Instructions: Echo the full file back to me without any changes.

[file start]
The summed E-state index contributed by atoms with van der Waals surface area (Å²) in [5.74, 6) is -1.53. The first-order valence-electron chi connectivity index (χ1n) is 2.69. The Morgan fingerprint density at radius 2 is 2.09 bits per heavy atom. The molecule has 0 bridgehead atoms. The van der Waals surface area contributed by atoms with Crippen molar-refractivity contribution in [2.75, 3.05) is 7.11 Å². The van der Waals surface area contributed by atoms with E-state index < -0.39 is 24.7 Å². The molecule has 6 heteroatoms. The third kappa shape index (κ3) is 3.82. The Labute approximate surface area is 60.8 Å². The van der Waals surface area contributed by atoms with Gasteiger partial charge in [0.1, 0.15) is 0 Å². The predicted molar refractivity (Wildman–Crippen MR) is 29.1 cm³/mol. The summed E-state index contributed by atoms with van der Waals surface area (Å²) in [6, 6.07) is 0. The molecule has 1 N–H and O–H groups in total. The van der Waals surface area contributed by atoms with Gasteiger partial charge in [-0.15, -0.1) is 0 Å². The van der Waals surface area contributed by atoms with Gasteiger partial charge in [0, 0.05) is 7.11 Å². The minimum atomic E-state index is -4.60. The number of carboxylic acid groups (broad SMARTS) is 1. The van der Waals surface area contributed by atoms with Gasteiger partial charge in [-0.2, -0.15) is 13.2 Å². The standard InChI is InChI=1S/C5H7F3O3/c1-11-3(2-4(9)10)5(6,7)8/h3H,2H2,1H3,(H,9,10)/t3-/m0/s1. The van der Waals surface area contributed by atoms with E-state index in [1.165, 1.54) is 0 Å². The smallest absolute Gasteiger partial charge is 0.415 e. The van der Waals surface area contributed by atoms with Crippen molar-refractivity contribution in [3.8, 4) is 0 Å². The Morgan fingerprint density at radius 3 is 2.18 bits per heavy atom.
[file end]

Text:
The summed E-state index contributed by atoms with van der Waals surface area (Å²) in [5.74, 6) is -1.53. The first-order valence-electron chi connectivity index (χ1n) is 2.69. The Morgan fingerprint density at radius 2 is 2.09 bits per heavy atom. The molecule has 0 bridgehead atoms. The van der Waals surface area contributed by atoms with Crippen molar-refractivity contribution in [2.75, 3.05) is 7.11 Å². The van der Waals surface area contributed by atoms with E-state index < -0.39 is 24.7 Å². The molecule has 6 heteroatoms. The third kappa shape index (κ3) is 3.82. The Labute approximate surface area is 60.8 Å². The van der Waals surface area contributed by atoms with Gasteiger partial charge in [0.1, 0.15) is 0 Å². The predicted molar refractivity (Wildman–Crippen MR) is 29.1 cm³/mol. The summed E-state index contributed by atoms with van der Waals surface area (Å²) in [6, 6.07) is 0. The molecule has 1 N–H and O–H groups in total. The van der Waals surface area contributed by atoms with Gasteiger partial charge in [-0.15, -0.1) is 0 Å². The van der Waals surface area contributed by atoms with Gasteiger partial charge in [0, 0.05) is 7.11 Å². The minimum atomic E-state index is -4.60. The number of carboxylic acid groups (broad SMARTS) is 1. The van der Waals surface area contributed by atoms with Gasteiger partial charge in [-0.2, -0.15) is 13.2 Å². The standard InChI is InChI=1S/C5H7F3O3/c1-11-3(2-4(9)10)5(6,7)8/h3H,2H2,1H3,(H,9,10)/t3-/m0/s1. The van der Waals surface area contributed by atoms with E-state index in [1.165, 1.54) is 0 Å². The smallest absolute Gasteiger partial charge is 0.415 e. The van der Waals surface area contributed by atoms with Crippen molar-refractivity contribution in [3.8, 4) is 0 Å². The Morgan fingerprint density at radius 3 is 2.18 bits per heavy atom.